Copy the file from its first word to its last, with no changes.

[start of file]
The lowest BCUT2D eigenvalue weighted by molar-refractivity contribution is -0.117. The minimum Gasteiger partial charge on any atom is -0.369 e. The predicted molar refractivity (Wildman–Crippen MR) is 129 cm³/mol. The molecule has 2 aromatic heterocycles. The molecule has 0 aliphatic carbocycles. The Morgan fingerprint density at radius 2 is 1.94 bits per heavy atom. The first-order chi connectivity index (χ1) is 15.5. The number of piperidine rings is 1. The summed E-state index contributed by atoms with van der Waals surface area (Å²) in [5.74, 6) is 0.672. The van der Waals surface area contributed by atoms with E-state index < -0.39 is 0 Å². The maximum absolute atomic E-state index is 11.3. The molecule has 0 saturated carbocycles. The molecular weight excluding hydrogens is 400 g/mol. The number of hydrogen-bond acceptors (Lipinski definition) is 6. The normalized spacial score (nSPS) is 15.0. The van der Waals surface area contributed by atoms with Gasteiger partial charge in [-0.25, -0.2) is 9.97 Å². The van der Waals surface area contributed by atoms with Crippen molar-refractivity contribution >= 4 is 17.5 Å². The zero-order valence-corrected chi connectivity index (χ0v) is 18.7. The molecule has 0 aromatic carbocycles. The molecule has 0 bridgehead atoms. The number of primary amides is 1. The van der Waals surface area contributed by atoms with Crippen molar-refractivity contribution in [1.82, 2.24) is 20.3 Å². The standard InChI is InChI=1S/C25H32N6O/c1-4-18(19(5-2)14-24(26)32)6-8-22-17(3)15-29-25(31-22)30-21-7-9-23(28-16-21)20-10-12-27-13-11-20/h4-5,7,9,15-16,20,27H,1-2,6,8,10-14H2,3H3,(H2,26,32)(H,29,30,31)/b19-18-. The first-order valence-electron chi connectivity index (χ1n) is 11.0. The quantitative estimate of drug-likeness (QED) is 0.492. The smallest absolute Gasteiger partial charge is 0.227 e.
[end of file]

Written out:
The lowest BCUT2D eigenvalue weighted by molar-refractivity contribution is -0.117. The minimum Gasteiger partial charge on any atom is -0.369 e. The predicted molar refractivity (Wildman–Crippen MR) is 129 cm³/mol. The molecule has 2 aromatic heterocycles. The molecule has 0 aliphatic carbocycles. The Morgan fingerprint density at radius 2 is 1.94 bits per heavy atom. The first-order chi connectivity index (χ1) is 15.5. The number of piperidine rings is 1. The summed E-state index contributed by atoms with van der Waals surface area (Å²) in [5.74, 6) is 0.672. The van der Waals surface area contributed by atoms with E-state index < -0.39 is 0 Å². The maximum absolute atomic E-state index is 11.3. The molecule has 0 saturated carbocycles. The molecular weight excluding hydrogens is 400 g/mol. The number of hydrogen-bond acceptors (Lipinski definition) is 6. The normalized spacial score (nSPS) is 15.0. The van der Waals surface area contributed by atoms with Gasteiger partial charge in [-0.25, -0.2) is 9.97 Å². The van der Waals surface area contributed by atoms with Crippen molar-refractivity contribution >= 4 is 17.5 Å². The zero-order valence-corrected chi connectivity index (χ0v) is 18.7. The molecule has 0 aromatic carbocycles. The molecule has 0 bridgehead atoms. The number of primary amides is 1. The van der Waals surface area contributed by atoms with Crippen molar-refractivity contribution in [1.82, 2.24) is 20.3 Å². The standard InChI is InChI=1S/C25H32N6O/c1-4-18(19(5-2)14-24(26)32)6-8-22-17(3)15-29-25(31-22)30-21-7-9-23(28-16-21)20-10-12-27-13-11-20/h4-5,7,9,15-16,20,27H,1-2,6,8,10-14H2,3H3,(H2,26,32)(H,29,30,31)/b19-18-. The first-order valence-electron chi connectivity index (χ1n) is 11.0. The quantitative estimate of drug-likeness (QED) is 0.492. The smallest absolute Gasteiger partial charge is 0.227 e.